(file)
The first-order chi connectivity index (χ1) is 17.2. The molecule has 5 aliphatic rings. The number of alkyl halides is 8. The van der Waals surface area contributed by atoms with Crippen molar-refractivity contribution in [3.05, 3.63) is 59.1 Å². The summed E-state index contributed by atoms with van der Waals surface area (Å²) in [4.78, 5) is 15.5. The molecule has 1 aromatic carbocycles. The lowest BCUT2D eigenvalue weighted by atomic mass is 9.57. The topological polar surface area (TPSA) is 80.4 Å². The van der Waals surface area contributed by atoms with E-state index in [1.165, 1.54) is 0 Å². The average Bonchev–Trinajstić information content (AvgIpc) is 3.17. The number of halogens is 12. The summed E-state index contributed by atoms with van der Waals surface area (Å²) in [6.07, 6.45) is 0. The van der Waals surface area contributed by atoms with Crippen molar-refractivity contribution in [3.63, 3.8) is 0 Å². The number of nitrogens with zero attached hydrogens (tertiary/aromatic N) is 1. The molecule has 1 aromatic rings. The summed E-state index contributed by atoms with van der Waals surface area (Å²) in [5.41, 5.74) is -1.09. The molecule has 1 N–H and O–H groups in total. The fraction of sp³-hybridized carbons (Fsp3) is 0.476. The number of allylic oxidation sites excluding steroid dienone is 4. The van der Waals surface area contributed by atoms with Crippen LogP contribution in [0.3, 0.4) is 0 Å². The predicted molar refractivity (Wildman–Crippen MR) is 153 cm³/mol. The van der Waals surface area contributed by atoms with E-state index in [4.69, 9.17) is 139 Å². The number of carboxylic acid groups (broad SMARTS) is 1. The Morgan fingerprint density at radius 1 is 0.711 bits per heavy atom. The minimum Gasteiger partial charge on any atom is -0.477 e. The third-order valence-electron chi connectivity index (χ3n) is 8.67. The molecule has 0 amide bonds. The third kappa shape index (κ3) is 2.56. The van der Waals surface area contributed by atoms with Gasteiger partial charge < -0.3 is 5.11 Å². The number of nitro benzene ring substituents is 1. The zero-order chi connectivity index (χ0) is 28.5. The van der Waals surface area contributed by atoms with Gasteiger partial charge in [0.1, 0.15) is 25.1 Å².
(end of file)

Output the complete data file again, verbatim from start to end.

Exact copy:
The first-order chi connectivity index (χ1) is 17.2. The molecule has 5 aliphatic rings. The number of alkyl halides is 8. The van der Waals surface area contributed by atoms with Crippen molar-refractivity contribution in [3.05, 3.63) is 59.1 Å². The summed E-state index contributed by atoms with van der Waals surface area (Å²) in [4.78, 5) is 15.5. The molecule has 1 aromatic carbocycles. The lowest BCUT2D eigenvalue weighted by atomic mass is 9.57. The topological polar surface area (TPSA) is 80.4 Å². The van der Waals surface area contributed by atoms with E-state index in [1.165, 1.54) is 0 Å². The average Bonchev–Trinajstić information content (AvgIpc) is 3.17. The number of halogens is 12. The summed E-state index contributed by atoms with van der Waals surface area (Å²) in [6.07, 6.45) is 0. The van der Waals surface area contributed by atoms with Crippen molar-refractivity contribution in [3.63, 3.8) is 0 Å². The number of nitrogens with zero attached hydrogens (tertiary/aromatic N) is 1. The molecule has 1 aromatic rings. The summed E-state index contributed by atoms with van der Waals surface area (Å²) in [5.41, 5.74) is -1.09. The molecule has 1 N–H and O–H groups in total. The fraction of sp³-hybridized carbons (Fsp3) is 0.476. The number of allylic oxidation sites excluding steroid dienone is 4. The van der Waals surface area contributed by atoms with Crippen LogP contribution in [0.3, 0.4) is 0 Å². The predicted molar refractivity (Wildman–Crippen MR) is 153 cm³/mol. The van der Waals surface area contributed by atoms with E-state index in [4.69, 9.17) is 139 Å². The number of carboxylic acid groups (broad SMARTS) is 1. The Morgan fingerprint density at radius 1 is 0.711 bits per heavy atom. The minimum Gasteiger partial charge on any atom is -0.477 e. The third-order valence-electron chi connectivity index (χ3n) is 8.67. The molecule has 0 amide bonds. The third kappa shape index (κ3) is 2.56. The van der Waals surface area contributed by atoms with Gasteiger partial charge < -0.3 is 5.11 Å². The number of nitro benzene ring substituents is 1. The zero-order chi connectivity index (χ0) is 28.5. The van der Waals surface area contributed by atoms with Gasteiger partial charge in [0.1, 0.15) is 25.1 Å².